The Game of our Lives
by Tom Gullen, Superintendent of Facilities
Winnetka Ice Arena, a facility of the Winnetka Park District
Our story begins a few years back with my old boy’s hockey group. We realize that many of us had hit the half-century mark in life and that many others will soon be there. We make it our goal to go play in the U.S.A. Hockey over 50 National Championships held every April in Tampa.
Our talk was just that until this past December when Mike Straub, our elder statesman and Zen master, calls to get the Old Tyme Hockey Club together. I say sure, knowing full well my role will be like the 12th man on the Chicago Bulls who barely takes off his warm up suit. A few months pass until we hear again from Mike; the tournament is in six weeks. You mean we were supposed to prepare? Ooops!
I have six weeks to get ready to keep up with Chip Kenyon. I better drop ten pounds; I settle for five. I spin, I do yoga, I go to a massage therapist who grinds her elbow into my hips until I want to cry. I play hockey four times a week. It doesn’t help. I guess at the age of 53 this is as good as it will get.
Our squad is set with a cast of local Winnetka guys and three boys from Boston. Then we lose a defenseman to an “upper body injury” and another to a “lower body injury”. We’re down to 11 guys!
Now if you think this is some AARP Tournament, it is anything but. We play in the top tier of the tournament with seven other teams featuring a wide array of former NHL players, minor pro players, and about 90% who played collegiately.
Game 1 vs. Heartland, the Minnesota team that features four NHLers and a bunch of former Minnesota Gophers. They pass the puck like the Russian Olympic Team and we chase the puck like a mite team on way to a 6-2 loss. Game 2 was against a team from Ellenton Florida; basically Canadians and Boston guys who hate winter. We win 6-3 setting up a must win game against the St. Nick’s Hockey Club from New York City; the oldest amateur hockey club in the United States filled with Ivy league investment banker types. Some of you may have heard of the Hobey Baker Award; the college hockey equivalent of The Heisman; well Hobey was a St. Nick’s player. We were told they lacked the gentlemanly spirit and it was accurate. We pull out a 3-2 win and it was fun to see the sulking New Yorkers leave the ice. This set up a semi-final game against the North Carolina Eagles. The Eagles featured a bunch of guys that played pro hockey in Carolina and were the size of an R.V. The Carolina squad breaks open a tight game late and we are eliminated from the tournament.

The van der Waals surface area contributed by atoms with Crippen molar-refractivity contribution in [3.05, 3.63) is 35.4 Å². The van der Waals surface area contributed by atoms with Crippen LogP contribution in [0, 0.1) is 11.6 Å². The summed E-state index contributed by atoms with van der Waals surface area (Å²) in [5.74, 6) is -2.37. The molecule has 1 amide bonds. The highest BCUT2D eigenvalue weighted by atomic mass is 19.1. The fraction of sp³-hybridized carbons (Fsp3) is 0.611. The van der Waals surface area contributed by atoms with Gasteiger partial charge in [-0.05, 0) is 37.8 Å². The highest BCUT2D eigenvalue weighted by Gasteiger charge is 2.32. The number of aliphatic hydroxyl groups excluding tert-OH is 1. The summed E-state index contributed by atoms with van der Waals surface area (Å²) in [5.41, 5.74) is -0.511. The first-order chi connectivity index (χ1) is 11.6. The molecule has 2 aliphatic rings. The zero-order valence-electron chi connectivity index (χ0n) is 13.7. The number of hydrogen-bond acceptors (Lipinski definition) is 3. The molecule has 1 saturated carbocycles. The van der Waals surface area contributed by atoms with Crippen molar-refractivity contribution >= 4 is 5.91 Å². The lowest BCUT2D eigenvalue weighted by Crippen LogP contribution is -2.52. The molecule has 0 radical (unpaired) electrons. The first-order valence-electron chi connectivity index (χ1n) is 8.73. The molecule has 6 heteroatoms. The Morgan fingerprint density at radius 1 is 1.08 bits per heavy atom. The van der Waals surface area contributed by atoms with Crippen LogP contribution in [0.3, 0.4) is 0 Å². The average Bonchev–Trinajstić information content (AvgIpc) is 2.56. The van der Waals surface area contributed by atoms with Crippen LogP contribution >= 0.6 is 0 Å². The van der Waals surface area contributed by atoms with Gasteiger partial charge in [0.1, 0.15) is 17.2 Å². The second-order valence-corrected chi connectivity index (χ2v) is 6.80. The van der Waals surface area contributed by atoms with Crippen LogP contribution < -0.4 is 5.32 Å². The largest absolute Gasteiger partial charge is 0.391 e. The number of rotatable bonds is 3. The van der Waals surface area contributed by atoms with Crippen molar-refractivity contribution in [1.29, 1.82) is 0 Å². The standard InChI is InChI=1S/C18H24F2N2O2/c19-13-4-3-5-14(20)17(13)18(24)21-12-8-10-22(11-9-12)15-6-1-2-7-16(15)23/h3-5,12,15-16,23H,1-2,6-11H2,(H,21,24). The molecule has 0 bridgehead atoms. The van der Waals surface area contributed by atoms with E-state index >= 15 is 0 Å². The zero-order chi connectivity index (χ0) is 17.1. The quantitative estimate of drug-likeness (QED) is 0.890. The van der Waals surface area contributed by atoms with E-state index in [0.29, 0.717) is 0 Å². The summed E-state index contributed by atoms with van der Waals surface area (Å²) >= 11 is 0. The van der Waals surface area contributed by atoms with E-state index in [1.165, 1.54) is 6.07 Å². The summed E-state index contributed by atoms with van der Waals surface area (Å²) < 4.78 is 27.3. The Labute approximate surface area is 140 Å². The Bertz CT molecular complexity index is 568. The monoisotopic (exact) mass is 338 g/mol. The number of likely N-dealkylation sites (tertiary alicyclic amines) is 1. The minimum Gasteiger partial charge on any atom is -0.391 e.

Yet that is not what I took from this event. There were over 30 teams in this over 50 tournament and another 10 in the over 60 bracket; teams. Some 600 players from throughout the country gathering to play a few games.
I am guessing that most every player in this event never imagined they’d still be playing this kid’s game well into their 50’s. What inspired them to keep going? What drives them to get up at 6:00am on Sundays or run out of the house at 10:00pm to drive to a rink to play? Some 30 years after their last game that really mattered this group still played with the passion and intensity of a High School team.
The reality is that this game is part of all of us. I look around the locker room, look out onto the ice and realize that what we are as people is defined by the game we play. I look at my friends in the world of paddle tennis and at times I think they are crazy but they also share that passion to play that sport just as we do with hockey. They too compete at a high level late in life. No, we don’t play hockey for a living….but our foundation, our friends, our lives, were all greatly influenced by the game. At some point over the weekend someone said, “what would our lives had been like had we not played hockey?” Truth is most of us could not imagine that.
My guess is that every person that played in this tournament still loves the game as he did when he was 12. There was someone, or something, that fostered this passion that has never left any of us. We know that after every game our body will ache from head to toe and our legs don’t work like they used to and there’s some type of disconnect between what the mind says to do and the body actually chooses to perform. I witnessed that first hand late in the 2nd period of our semifinal game when the puck ends up on my stick directly in from of the Carolina goalie; “shoot it high now” just as I have told thousands of players in my coaching career. The puck dribbles along the ice for a easy save. I shake my head.
So we skate one more time this week and the smelly gear gets put away for another year. Yes…. there will be another year.